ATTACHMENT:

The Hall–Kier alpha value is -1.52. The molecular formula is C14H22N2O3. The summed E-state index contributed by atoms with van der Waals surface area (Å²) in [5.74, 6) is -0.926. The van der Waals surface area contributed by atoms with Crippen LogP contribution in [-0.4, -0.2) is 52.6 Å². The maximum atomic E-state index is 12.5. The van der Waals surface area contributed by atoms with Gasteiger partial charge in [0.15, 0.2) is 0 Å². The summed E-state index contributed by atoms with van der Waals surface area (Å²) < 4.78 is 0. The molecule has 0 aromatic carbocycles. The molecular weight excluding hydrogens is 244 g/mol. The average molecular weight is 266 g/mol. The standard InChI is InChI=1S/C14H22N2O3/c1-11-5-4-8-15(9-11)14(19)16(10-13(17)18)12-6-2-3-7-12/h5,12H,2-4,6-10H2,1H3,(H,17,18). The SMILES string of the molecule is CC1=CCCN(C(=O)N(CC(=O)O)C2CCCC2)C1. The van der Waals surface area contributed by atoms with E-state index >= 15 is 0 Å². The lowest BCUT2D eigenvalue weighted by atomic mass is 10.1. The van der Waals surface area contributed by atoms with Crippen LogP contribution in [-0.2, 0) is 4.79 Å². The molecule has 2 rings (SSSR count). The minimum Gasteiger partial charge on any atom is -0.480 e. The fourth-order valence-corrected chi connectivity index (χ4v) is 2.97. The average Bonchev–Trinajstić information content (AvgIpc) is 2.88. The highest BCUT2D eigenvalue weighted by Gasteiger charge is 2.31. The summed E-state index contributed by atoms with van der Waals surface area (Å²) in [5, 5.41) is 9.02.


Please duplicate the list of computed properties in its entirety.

The Hall–Kier alpha value is -1.52. The molecular formula is C14H22N2O3. The summed E-state index contributed by atoms with van der Waals surface area (Å²) in [5.74, 6) is -0.926. The van der Waals surface area contributed by atoms with Crippen LogP contribution in [-0.4, -0.2) is 52.6 Å². The maximum atomic E-state index is 12.5. The van der Waals surface area contributed by atoms with Gasteiger partial charge in [0.15, 0.2) is 0 Å². The summed E-state index contributed by atoms with van der Waals surface area (Å²) < 4.78 is 0. The molecule has 0 aromatic carbocycles. The molecular weight excluding hydrogens is 244 g/mol. The average molecular weight is 266 g/mol. The standard InChI is InChI=1S/C14H22N2O3/c1-11-5-4-8-15(9-11)14(19)16(10-13(17)18)12-6-2-3-7-12/h5,12H,2-4,6-10H2,1H3,(H,17,18). The SMILES string of the molecule is CC1=CCCN(C(=O)N(CC(=O)O)C2CCCC2)C1. The van der Waals surface area contributed by atoms with E-state index >= 15 is 0 Å². The lowest BCUT2D eigenvalue weighted by atomic mass is 10.1. The van der Waals surface area contributed by atoms with Crippen LogP contribution in [-0.2, 0) is 4.79 Å². The molecule has 2 rings (SSSR count). The minimum Gasteiger partial charge on any atom is -0.480 e. The fourth-order valence-corrected chi connectivity index (χ4v) is 2.97. The average Bonchev–Trinajstić information content (AvgIpc) is 2.88. The highest BCUT2D eigenvalue weighted by Gasteiger charge is 2.31. The summed E-state index contributed by atoms with van der Waals surface area (Å²) in [5, 5.41) is 9.02.